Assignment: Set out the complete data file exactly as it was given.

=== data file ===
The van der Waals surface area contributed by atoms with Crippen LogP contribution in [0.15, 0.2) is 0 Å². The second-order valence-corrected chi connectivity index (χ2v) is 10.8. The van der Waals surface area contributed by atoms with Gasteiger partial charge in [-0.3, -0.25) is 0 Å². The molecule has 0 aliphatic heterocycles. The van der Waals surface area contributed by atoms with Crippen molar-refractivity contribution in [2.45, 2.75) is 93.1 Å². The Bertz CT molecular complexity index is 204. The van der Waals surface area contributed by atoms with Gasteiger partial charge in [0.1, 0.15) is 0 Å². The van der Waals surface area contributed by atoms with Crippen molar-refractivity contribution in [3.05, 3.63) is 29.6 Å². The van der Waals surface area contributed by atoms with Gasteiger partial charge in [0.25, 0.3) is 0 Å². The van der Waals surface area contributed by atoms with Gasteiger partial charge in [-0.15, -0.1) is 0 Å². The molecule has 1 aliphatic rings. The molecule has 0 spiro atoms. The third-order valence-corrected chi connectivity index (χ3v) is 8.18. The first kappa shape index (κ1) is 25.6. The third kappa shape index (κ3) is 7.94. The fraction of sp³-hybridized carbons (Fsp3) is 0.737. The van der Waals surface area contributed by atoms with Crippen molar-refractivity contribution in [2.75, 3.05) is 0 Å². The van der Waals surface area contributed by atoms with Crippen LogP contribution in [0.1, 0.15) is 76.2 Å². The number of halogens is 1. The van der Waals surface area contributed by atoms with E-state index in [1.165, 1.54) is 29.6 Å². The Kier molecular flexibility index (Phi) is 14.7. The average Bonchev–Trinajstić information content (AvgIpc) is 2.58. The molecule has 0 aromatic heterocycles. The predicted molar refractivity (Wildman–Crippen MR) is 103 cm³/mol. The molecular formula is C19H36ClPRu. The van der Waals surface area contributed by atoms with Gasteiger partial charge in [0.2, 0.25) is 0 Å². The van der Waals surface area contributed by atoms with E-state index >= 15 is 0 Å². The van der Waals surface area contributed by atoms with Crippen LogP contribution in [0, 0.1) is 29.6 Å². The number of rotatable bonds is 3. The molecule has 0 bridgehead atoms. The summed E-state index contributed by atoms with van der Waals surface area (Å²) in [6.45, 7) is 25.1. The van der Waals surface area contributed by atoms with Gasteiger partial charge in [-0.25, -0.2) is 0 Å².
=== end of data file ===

The van der Waals surface area contributed by atoms with Crippen LogP contribution in [0.15, 0.2) is 0 Å². The second-order valence-corrected chi connectivity index (χ2v) is 10.8. The van der Waals surface area contributed by atoms with Gasteiger partial charge in [-0.3, -0.25) is 0 Å². The molecule has 0 aliphatic heterocycles. The van der Waals surface area contributed by atoms with Crippen molar-refractivity contribution in [2.45, 2.75) is 93.1 Å². The Bertz CT molecular complexity index is 204. The van der Waals surface area contributed by atoms with Gasteiger partial charge in [0.1, 0.15) is 0 Å². The van der Waals surface area contributed by atoms with Crippen molar-refractivity contribution in [3.05, 3.63) is 29.6 Å². The van der Waals surface area contributed by atoms with Gasteiger partial charge in [0.25, 0.3) is 0 Å². The van der Waals surface area contributed by atoms with Gasteiger partial charge in [-0.15, -0.1) is 0 Å². The molecule has 1 aliphatic rings. The molecule has 0 spiro atoms. The third-order valence-corrected chi connectivity index (χ3v) is 8.18. The first kappa shape index (κ1) is 25.6. The third kappa shape index (κ3) is 7.94. The fraction of sp³-hybridized carbons (Fsp3) is 0.737. The van der Waals surface area contributed by atoms with Crippen molar-refractivity contribution in [2.75, 3.05) is 0 Å². The van der Waals surface area contributed by atoms with Crippen LogP contribution in [0.1, 0.15) is 76.2 Å². The number of halogens is 1. The van der Waals surface area contributed by atoms with E-state index in [1.165, 1.54) is 29.6 Å². The Kier molecular flexibility index (Phi) is 14.7. The average Bonchev–Trinajstić information content (AvgIpc) is 2.58. The molecule has 0 aromatic heterocycles. The predicted molar refractivity (Wildman–Crippen MR) is 103 cm³/mol. The molecular formula is C19H36ClPRu. The van der Waals surface area contributed by atoms with Gasteiger partial charge in [0.2, 0.25) is 0 Å². The van der Waals surface area contributed by atoms with E-state index >= 15 is 0 Å². The van der Waals surface area contributed by atoms with Crippen LogP contribution in [0, 0.1) is 29.6 Å². The number of rotatable bonds is 3. The molecule has 0 bridgehead atoms. The summed E-state index contributed by atoms with van der Waals surface area (Å²) in [6.45, 7) is 25.1. The van der Waals surface area contributed by atoms with Gasteiger partial charge in [-0.25, -0.2) is 0 Å².